As Jordanians head to the polls, candidates stand accused of vote buying
Jordanian polling station officials read lists explaining the distribution of ballot boxes in Amman on Tuesday on the eve of the general election. (Khalil Mazrawwi/AFP)
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Jordanians head to the polls today to select members of the 17th Lower House of Parliament.
Around 2.3 million eligible voters are registered to elect the 150-strong House.
For the first time ever, voters will cast two ballots, one for the local district and the other for the closed proportional list at the national level, according to the 2012 Elections Law.
The voting centres will open at 7:00am across the Kingdom and will receive voters until 7:00pm, unless there is a need to extend the elections for two more hours, based on a decision by the Independent Elections Commission (IEC).
More than 47,000 police and Gendarmerie personnel have been deployed to polling stations across the Kingdom at dawn on Tuesday to ensure the safety of Wednesday’s elections.
An additional 10,000 police and Gendarmerie personnel will remain on stand-by in case of emergencies that might occur on the election day.
The elections will take place under the supervision of the newly formed IEC. The commission has handled all stages of the elections.
IEC President Abdul Ilah Khatib on Tuesday said the commission had taken all necessary measures to guarantee that citizens can freely exercise their right to vote on Wednesday.
In an op-ed published in Arabic dailies, Khatib wrote that the IEC had worked hard to address the loopholes that made violations possible in the past and took measures to ensure that these elections are free of irregularities.
IEC Spokesperson Hussein Bani Hani called on the voters and the candidates to abide by the law and regulations, stressing that its teams would take tough decisions against any attempt to interfere with the elections.
Voters will have to select their representatives out of 606 candidates competing at the local district level and 819 running under 61 national tickets. The Elections Law designates 27 seats for the national district and 15 for the women’s quota.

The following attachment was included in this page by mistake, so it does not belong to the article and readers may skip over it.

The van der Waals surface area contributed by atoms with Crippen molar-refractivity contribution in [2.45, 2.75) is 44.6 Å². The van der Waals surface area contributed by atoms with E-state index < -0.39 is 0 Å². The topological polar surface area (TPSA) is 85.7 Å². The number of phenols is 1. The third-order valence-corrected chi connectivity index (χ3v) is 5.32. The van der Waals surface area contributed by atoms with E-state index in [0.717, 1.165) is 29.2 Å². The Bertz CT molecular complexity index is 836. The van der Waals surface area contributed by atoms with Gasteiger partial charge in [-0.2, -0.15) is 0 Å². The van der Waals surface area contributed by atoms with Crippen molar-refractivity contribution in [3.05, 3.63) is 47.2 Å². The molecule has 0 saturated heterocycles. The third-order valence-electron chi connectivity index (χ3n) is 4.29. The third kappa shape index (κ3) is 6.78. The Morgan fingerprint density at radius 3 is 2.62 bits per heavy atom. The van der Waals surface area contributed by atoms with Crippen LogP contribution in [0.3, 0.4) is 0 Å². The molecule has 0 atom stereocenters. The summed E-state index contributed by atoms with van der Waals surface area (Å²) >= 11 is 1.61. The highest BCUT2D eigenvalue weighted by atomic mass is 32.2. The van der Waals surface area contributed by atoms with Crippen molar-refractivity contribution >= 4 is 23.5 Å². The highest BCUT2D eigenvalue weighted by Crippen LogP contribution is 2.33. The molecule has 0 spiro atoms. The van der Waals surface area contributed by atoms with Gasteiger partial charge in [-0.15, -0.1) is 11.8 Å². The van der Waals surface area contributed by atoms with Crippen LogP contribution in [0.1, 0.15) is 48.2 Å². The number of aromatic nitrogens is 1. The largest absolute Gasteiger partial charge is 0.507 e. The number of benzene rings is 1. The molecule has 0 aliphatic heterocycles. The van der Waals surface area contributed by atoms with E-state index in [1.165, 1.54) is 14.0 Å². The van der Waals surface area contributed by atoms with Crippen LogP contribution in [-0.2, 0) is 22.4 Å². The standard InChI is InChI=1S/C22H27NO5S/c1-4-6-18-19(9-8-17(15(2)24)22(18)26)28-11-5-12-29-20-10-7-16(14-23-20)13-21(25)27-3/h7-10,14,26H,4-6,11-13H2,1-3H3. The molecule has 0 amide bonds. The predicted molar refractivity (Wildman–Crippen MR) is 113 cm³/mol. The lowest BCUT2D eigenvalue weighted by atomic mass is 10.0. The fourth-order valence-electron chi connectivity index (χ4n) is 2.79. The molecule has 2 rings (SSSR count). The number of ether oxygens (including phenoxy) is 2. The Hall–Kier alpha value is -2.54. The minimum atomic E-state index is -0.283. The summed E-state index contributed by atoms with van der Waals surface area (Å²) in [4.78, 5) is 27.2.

A total of 7,013 local observers are monitoring the polls, while nine international missions and 13 bodies have deployed 493 observers.
Despite its official boycott of the polls, the Muslim Brotherhood has announced that it will dispatch over 400 observers across the country on the election day.
As per the Elections Law, all candidates and lists must suspend campaigning by midnight on Tuesday.
The IEC said the Greater Amman Municipality and all municipalities across the country will have to remove the campaigning materials from the streets if candidates do not comply, using guarantee money deposited by the hopefuls.
All media outlets including news websites must also stop advertisements related to election campaigning, otherwise, they will be subject to legal actions, in line with Article 21 of the 2012 Elections Law.
Also on Wednesday, the Amman First Instance Court rejected a second bail petition submitted by lawyers of the head of the National Union Party, Mohammad Khashman.
Khashman is heading the party’s national ticket with 26 candidates.
The court also rejected another bail petition submitted by the lawyers of Ahmad Safadi, who is a candidate in the Amman’s 3rd District and a former MP.
The two candidates will remain in custody on election day, along with Amman’s 2nd District candidate Ghazi Elayyan and Madaba candidate Adnan Abu Rukbeh.
Should any detained candidate win, he or she will not become a deputy unless the court rules that he or she is not guilty.
However, the Salt Criminal Court accepted a bail petition to free candidate Nidal Hiyari (Balqa, 1st District), who was detained on Tuesday.
The candidates were detained for charges of vote buying and holding voters’ identification cards.
Several Twitter users in Jordan have posted tweets about the detention of parliamentary hopefuls, with some commending their incarceration and others resorting to sarcasm instead.
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